|Open to Interpretation: Who Funds Commissions?|
In theory, Buyers are almost never charged a dime for Realtors' commissions when using an agent to buy a home.
But in practice, Buyers almost always are the party who brings the money to fund commissions for both the Sellers real estate agent and the Buyers agent.
Here's the deal:
In almost all transactions where there is a real-estate company sign on the lawn, the Sellers have likely "hired" a Realtor to be their agent and List the home for sale. As part of the Listing Contract with their Listing Agent, the Sellers will most likely agree to pay a commission to the Listing Company when the house sells.
The amount of the commission the Seller pays the Listing Company is completely open to negotiation. By law, there is absolutely No Fixed Rate for real estate commissions. But for a well-tested examples' sake, lets say Seller agrees to pay a 6% commission to the Listing Company/Agent for handling the sale of the house.
So now, when Seller and Listing Agent figure on price, and the amount of money the seller must take away from the deal, this 6% commission essentially becomes a pass-along cost to the buyer. While the settlement sheet may indicate clearly that all commission comes from Sellers' proceeds, there would be no proceeds and no commission if it weren’t for Buyers providing the money.
Since so many - if not a vast majority of home transactions in our area have had the sellers' commission cost applied to the final price for decades – a commission upcharge has become a built-in element that accordingly raises home prices across the region. If comparable sales say a home's market value is $350,000, it is likely that nearly every one of those comparable sales included a commission payment.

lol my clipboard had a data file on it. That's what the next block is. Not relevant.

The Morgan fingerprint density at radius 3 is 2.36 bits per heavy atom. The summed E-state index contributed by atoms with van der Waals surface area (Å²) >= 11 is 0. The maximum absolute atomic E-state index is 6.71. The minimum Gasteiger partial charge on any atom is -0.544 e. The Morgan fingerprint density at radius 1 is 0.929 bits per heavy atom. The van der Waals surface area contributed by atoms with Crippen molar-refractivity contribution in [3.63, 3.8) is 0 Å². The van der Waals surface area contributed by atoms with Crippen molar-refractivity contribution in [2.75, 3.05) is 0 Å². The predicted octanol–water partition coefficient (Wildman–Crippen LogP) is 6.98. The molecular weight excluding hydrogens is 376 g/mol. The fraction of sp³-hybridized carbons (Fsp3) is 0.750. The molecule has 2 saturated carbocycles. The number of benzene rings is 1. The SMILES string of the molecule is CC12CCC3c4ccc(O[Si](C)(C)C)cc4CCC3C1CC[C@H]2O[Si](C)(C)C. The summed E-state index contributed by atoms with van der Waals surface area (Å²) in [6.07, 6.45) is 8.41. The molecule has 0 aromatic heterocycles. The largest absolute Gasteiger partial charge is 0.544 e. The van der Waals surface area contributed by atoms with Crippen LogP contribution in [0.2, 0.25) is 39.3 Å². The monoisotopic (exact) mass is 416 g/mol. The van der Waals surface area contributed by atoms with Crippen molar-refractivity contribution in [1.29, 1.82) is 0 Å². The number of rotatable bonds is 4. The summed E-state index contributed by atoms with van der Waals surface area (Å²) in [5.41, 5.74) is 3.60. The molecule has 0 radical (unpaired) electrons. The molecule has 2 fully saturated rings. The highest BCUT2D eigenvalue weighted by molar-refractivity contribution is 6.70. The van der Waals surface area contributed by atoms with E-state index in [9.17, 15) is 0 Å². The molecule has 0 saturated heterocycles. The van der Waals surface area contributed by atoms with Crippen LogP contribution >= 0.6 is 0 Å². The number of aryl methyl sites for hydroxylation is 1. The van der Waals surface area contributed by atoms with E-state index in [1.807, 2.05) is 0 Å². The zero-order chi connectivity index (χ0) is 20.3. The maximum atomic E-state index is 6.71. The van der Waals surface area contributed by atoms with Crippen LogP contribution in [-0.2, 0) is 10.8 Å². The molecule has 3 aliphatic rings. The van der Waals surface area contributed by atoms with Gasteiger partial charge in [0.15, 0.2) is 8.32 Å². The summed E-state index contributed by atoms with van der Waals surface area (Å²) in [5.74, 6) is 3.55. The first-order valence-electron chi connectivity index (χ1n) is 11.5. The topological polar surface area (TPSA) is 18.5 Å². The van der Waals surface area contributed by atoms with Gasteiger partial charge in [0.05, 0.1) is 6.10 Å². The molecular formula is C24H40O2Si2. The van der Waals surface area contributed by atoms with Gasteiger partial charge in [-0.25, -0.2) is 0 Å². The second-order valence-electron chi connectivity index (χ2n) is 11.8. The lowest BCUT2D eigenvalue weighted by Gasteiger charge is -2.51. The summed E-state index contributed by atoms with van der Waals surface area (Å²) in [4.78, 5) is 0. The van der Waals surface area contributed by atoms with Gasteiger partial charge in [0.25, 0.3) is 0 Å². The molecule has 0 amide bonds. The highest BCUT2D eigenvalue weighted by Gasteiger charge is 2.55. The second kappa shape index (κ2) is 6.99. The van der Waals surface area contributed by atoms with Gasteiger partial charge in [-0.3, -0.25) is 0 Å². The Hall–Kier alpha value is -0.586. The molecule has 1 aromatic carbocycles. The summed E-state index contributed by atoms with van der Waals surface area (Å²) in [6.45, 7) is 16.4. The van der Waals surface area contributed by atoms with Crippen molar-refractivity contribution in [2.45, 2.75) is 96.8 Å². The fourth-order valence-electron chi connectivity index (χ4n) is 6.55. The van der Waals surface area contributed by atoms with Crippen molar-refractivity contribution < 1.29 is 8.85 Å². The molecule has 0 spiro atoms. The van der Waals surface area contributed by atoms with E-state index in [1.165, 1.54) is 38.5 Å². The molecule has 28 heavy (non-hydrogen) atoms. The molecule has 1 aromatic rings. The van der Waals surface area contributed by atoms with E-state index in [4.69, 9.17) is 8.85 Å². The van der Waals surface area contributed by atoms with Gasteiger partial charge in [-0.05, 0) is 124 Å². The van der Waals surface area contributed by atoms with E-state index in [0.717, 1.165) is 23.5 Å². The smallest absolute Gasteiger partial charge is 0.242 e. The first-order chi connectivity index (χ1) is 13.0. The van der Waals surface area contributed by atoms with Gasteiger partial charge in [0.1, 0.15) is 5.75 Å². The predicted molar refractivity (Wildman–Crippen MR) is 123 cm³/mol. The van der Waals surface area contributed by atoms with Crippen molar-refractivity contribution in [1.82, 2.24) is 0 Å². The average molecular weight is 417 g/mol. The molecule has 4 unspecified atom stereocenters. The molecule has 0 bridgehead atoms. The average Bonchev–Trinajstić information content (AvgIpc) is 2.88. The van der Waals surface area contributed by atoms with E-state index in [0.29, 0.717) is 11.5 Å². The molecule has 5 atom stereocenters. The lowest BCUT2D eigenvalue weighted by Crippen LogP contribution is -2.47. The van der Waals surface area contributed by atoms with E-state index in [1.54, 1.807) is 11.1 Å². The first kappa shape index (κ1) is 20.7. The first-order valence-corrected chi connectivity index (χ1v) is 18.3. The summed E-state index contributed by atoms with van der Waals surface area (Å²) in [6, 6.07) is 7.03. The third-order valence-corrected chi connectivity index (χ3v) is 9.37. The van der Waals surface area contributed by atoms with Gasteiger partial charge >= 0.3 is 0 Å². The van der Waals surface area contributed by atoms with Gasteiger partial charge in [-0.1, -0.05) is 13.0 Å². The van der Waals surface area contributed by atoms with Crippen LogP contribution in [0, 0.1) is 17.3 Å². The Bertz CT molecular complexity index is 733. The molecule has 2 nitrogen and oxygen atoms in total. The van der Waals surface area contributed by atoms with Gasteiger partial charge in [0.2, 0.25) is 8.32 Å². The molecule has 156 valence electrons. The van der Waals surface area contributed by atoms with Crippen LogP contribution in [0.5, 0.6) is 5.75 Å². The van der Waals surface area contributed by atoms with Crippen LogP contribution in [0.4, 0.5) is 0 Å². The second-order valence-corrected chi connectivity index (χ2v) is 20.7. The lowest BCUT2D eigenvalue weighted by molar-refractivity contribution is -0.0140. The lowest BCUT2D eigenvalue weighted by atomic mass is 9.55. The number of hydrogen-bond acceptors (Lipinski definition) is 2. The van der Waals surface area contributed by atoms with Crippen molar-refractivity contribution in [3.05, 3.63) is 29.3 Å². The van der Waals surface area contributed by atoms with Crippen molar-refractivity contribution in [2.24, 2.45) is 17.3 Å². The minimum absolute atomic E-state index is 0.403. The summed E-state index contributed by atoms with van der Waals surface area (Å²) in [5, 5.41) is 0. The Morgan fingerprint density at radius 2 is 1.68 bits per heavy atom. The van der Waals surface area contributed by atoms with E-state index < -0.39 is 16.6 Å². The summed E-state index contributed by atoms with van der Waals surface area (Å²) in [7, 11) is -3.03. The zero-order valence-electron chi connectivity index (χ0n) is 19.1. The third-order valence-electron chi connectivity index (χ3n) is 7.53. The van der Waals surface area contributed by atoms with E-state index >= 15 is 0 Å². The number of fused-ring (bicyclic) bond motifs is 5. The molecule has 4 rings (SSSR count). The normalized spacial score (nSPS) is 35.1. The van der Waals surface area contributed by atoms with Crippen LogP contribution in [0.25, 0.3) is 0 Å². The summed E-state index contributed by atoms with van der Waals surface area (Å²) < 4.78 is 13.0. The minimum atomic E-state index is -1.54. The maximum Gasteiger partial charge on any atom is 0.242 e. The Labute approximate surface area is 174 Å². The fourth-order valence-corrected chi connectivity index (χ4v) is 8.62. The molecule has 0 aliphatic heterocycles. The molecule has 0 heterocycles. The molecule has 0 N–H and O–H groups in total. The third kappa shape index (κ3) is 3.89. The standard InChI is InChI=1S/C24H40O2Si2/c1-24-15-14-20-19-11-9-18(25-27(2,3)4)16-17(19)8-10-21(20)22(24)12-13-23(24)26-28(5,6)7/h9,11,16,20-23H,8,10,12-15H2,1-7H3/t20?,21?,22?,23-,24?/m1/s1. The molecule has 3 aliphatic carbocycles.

Before we summarily blame and execute Realtors for raising home costs, please consider that Realtors offer essential market-making services to both buyers and sellers and can be seen as the lubricant,or critical engine-oil, that allows transactions to process efficiently. I believe there is inherent value in what Realtors bring to the marketplace and the burden our efforts does indeed add to home prices.
But where I find things get interesting is anytime a Seller is not committed to a situation like the one described in the above example, where a 6% Listing commission was negotiated to be due at settlement. If this described Seller instead went FSBO (For Sale By Owner and 0% commission), or else partial FSBO, agreeing only to compensate a buyer’s agent 3%, then this Sellers' total commissions due might be 0% or only 3% . On this FSBO home that hypothetically sold for its market value of $400,000, that’s $24,000 in proceeds to seller, for which buyer can, could or should request get a chunk! Of course, from Sellers’ perspective, Seller has invested energy and risk in bypassing a full-service Listing arrangement and can lay claim to the proceeds.
Just as there are no established rules or guidelines regarding commission percentages between home-sellers and Realtors, there are no presets regarding how proceeds may be shared when savings on commission occur. Whether or not a seller should pocket all commission savings, is a worthy point of negotiation I would urge buyers to pursue (and sellers to defend against! :).
For Legal, Anti-Trust Reasons, R5Realty.com cannot stress strongly enough that there are absolutely no fixed standard rates/practices regarding fees and commissions for Real Estate brokergage services in Pennsylvania. Everything is, legally, 100% open to negotiation and figures cited above are for illustrative and example purposes only. With that said, like any business service or relationship, when you pay less there is oftentimes an appropriate discount in quality and results.